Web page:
Sally Ride, like Neil Armstrong before her, was an American pioneer who was (understandably) more than a little reluctant about being placed under the media’s microscope. Her unique status as one of the first U.S. women chosen to be an astronaut in 1978 first exposed her to the spotlight’s unforgiving glare, and in 1983 she became a household name when she became the nation’s first woman in space during her STS–7 flight aboard Space Shuttle Challenger. An introvert by nature (also like Armstrong), while she was more than qualified to make that historic first, she was not prepared for the media scrutiny that would follow. Her reluctance to be a “public figure” resulted in many personal sacrifices, the most notable one being that she did not reveal her sexual orientation and long-term relationship with a woman to the public during her lifetime (Ride lost a hard-fought battle with pancreatic cancer in mid–2012). Author’s note: Book spoilers ahead.
Veteran journalist Lynn Sherr, who covered the space shuttle program during its 1980s halcyon days at ABC, was one of the few people who knew Sally Ride not just as an intrepid space traveler, but as a human being. Sherr (who was a journalist-in-space finalist prior to the 1986 Challenger tragedy) gained precious insight into Sally the woman and person, not just Sally the physicist and trailblazer. Her new biography, Sally Ride: America’s First Woman in Space (published by Simon and Schuster), illuminates the professional and personal sides of this very modern pioneer. In this interview, Sherr details the life of a very complicated individual who also happened to break the glass ceiling not just for women astronauts, but also for women (and young girls) in the sciences.
AmericaSpace: In the book, Sally Ride is captured as an extremely complex person who sometimes was a bundle of contradictions (for example, she championed educational initiatives for girls in science, but did not desire to have children of her own, and despite being one of the biggest astronaut household names, was intensely private). As a friend and as a writer, what genuinely surprised you about your subject?
Lynn Sherr: There were three big surprises: The psychic price she paid for her celebrity; her long and grueling encounter with pancreatic cancer; and the fact that she and Tam [O’Shaughnessy, Ride’s longtime partner] had been together for so long. The first was something I’d seen in part—I knew Sally was private, and I knew that she preferred small, personal connections rather than giant public events. But I had no idea how difficult it had been for her to cope. The cancer was a total shock—of course I learned that the minute I got the phone call about her death. But to realize that it had gone on for 17 months, with such an arduous regime, was very sad to me. As for her relationship with Tam: That too makes me sad, from a selfish point of view. I wish I’d been able to share their happiness.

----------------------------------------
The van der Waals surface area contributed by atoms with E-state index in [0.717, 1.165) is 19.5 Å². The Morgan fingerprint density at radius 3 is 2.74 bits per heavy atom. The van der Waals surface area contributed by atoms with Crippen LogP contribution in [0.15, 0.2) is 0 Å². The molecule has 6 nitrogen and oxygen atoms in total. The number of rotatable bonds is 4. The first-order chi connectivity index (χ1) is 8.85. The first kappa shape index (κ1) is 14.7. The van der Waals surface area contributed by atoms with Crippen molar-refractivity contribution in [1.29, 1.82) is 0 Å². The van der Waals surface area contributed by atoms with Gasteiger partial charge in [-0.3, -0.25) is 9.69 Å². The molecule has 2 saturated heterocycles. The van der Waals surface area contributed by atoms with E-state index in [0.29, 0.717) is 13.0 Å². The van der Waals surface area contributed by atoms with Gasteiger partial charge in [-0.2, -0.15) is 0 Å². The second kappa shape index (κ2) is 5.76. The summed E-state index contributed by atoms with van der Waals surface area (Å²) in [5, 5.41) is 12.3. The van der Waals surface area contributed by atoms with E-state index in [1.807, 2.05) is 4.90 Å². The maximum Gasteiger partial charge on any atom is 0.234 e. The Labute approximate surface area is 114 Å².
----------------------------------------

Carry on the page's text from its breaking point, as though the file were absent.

Two more specifics that surprised me: Her seminal role in the Challenger investigation (that she had provided an early, critical piece of evidence pointing not only to the O-rings, but to the flawed and irresponsible decisions by some in management) and her no-fingerprints part in the Columbia investigation (“leaking” the news to a reporter about the test showing there might have been a rescue scenario). What was no surprise to me after all of the research and interviews, was that she emerged from all of this with her integrity intact—still a genuine American hero, with the playful nature that made her such a good friend.
AmericaSpace: Because of her introverted nature and desire to keep her private life private, did you encounter any difficulty chronicling her life? (Her many friends, family, and colleagues seemed to fill in any gaps pretty well.)
Sherr: Oh yes! The combination of Sally-the-introvert (who left few written clues to her feelings and even fewer conversations with friends/family about her innermost thoughts) and NASA, the agency that has traditionally kept astronauts’ private lives very private, made for a daunting task. But over time, both NASA and Sally’s friends and family were wonderfully generous, providing the stories and the documents that helped me to paint the picture of her very complex life. I had to earn her friends’ trust, so that they would open up about the most intimate moments—and they did. I also had the support of Tam, who kindly asked everyone to tell all—no holds barred—in the interest of getting the whole story. And I had some unseen journals and unheard audio tapes that really made Sally come alive.